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The Fibonacci Sequence Harp
Mikhail IPPOLITOV-IVANOV (1859-1935)

An Evening in Georgia

Camille SAINT-SAËNS (1835-1921)

Fantaisie Op.124
Jan Ladislav DUSSEK (1760-1812)

Sonata in E flat Op.34
Mikhail Ivanovich GLINKA (1804-1857)

Der Zweifel

Arnold BAX (1883-1953)

Elegiac Trio

Maurice RAVEL (1875-1937)
Introduction and Allegro

Gillian Tingay (harp)
The Fibonacci Sequence: Christine Sohn and Ursula Gough (violins), Yuko Inoue (viola), Michael Sterling (cello), Anna Noakes (flute), Christopher OíNeal (oboe), Julian Farrell (clarinet), Richard Skinner (bassoon).
Rec. Norden Farm Centre for Arts, Maidenhead, Berkshire, date not given DDD
DEUX-ELLES DXL 1090 [61:16]

Fibonacci, aka. Leonardo of Pisa (1170-1230), was a mathematician. The sequence of numbers which bears his name has fascinated scientists for centuries. The essential principle of Fibonacciís sequence is that each new number is the sum of the preceding two (e.g. 1, 1, 2, 3, 5, 8, 13, 21 Ö). Since this disc arrived, I have been pondering the relevance of this to music and have yet to come up with anything better than the possibility of the whole being more than the sum of its parts. But no matter, "The Fibonacci sequence" is a rather splendid name for a talented group of chamber musicians who were resident at Kingston University for eight years. On this disc, they are joined by harpist Gillian Tingay for a varied and attractive programme. She studied with Marisa Robles and is currently Professor of Harp at the Yehudi Menuhin School.

Ippolitov-Ivanovís An Evening in Georgia is a delightful work for the harp and four woodwinds lasting about seven minutes. After a long and quite tantalizing introduction on the harp, the oboe enters with a slow and moving melody that leaves no doubt which Georgia the evening is being spent in ... and weíre not talking Atlanta here. The clarinet takes us into to a faster section reminiscent of Borodin before the oboe gets a reprise and the evening ends in perfect harmony among the instruments.

Saint-Saënsí Fantaisie is for violin and harp and was written for the Eisler sisters in 1907. An extended work playing for over 13 minutes, it is quite characteristic of the composer.

Dussekís Sonata is for violin, cello and harp and in three movements with a central andantino. The booklet tells us that Gillian Tingay regards this as one of the main pieces in the harp repertoire. The harp tends to lead but at times the violin combines as an equal partner. The cello plays the accompanying role. This is pleasant listening, very much in the same vein of the composerís solo music for harp.

Der Zweifel is for the same combination of instruments as the Dussek but Glinkaís sound world is much more romantic. The booklet omits to tell us anything about the work, not even the English meaning of the title (which translates as "The Doubt"). There is a certain ambiguity of mood about this short piece, overall it is rather wistful and the role of the harp is purely an accompanying one.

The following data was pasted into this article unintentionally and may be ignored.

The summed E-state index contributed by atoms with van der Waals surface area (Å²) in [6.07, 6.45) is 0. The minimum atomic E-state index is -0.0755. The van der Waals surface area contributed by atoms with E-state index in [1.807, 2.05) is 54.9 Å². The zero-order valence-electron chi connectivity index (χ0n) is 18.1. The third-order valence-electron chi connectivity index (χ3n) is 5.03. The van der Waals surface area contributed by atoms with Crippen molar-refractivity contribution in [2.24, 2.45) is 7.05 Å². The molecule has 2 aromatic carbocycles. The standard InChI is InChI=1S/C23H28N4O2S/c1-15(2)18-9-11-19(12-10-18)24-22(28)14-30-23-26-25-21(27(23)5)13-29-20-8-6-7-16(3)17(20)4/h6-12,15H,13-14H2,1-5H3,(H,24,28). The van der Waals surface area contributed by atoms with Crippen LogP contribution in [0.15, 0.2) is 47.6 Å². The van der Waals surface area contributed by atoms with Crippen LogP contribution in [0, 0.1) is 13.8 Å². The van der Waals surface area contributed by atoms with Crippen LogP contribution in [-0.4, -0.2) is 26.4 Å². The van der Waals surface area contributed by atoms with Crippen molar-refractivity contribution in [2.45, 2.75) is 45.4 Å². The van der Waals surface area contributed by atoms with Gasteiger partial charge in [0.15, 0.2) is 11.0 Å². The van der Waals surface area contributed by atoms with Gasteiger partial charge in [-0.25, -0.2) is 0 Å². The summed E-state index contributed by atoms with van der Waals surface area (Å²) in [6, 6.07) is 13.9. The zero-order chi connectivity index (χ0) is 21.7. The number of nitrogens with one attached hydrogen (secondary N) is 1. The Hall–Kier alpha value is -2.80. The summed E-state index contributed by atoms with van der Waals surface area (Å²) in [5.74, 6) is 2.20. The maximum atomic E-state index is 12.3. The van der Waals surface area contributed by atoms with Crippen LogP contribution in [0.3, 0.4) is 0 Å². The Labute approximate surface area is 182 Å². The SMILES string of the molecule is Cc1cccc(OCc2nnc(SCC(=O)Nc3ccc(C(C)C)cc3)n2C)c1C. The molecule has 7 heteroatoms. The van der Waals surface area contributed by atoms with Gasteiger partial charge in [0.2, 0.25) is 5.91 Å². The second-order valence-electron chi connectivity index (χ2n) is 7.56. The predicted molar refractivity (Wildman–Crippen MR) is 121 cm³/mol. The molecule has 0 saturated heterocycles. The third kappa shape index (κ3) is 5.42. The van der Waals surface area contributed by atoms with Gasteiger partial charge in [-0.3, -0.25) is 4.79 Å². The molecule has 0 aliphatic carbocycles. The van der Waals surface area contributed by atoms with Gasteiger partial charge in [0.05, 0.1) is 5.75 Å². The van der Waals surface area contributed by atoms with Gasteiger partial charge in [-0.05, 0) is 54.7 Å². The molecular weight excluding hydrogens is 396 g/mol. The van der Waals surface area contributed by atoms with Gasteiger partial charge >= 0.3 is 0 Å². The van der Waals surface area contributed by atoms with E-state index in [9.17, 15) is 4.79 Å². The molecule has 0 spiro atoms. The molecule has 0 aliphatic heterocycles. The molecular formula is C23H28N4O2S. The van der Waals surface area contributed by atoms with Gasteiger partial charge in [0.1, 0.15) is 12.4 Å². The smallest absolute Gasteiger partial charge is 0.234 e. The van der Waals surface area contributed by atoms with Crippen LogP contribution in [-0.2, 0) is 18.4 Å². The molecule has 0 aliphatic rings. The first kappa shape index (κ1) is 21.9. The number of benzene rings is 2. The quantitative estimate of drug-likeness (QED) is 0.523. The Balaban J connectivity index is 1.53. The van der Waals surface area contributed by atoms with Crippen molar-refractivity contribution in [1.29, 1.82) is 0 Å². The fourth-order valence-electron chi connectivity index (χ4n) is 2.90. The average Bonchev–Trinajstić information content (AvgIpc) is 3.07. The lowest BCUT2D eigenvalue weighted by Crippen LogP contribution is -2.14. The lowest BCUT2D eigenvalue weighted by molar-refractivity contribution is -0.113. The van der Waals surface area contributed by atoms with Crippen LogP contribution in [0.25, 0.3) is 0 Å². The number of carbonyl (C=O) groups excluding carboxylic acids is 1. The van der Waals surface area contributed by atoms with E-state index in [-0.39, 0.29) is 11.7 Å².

Baxís Elegiac Trio was written in 1916 in the wake of the Irish Easter uprising. The same combination of instruments (flute, viola and harp) was used by Debussy in a Sonata written one year previously but this seems to have been coincidence. Although there is an elegiac element in this work, it is not overpowering and feelings of hope also seem to be present.

Ravelís Introduction and Allegro for flute, clarinet, harp and string quartet of 1905 is much the best known work here and provides a splendid conclusion to the programme.

I enjoyed the playing throughout this disc. Gillian Tingay plays most sensitively and her instrument makes a gorgeous sound. The members of the Fibonacci sequence invariably combine well and sound as if they are enjoying themselves. Comparisons with Mobius in the Bax (Naxos 8.554507) and the Melos Ensemble with Osian Ellis in their classic 1962 rendition of the Ravel revealed that the Fibonacci sequence tend to take their time in both works. This seems more advantageous in the Bax than the Ravel but in both works they create just the right atmosphere. In this they are helped by a stunning recording, beautifully balanced and with the perfect ambience. The documentation is generally satisfactory and largely based on an interview with Gillian Tingay covering the works on the disc. However, the print at the back containing essential information about the programme is too small.

Here, the whole certainly is more than the sum of the parts. Attractive music, very well-played and superbly recorded, this disc is a winner.

Patrick C Waller

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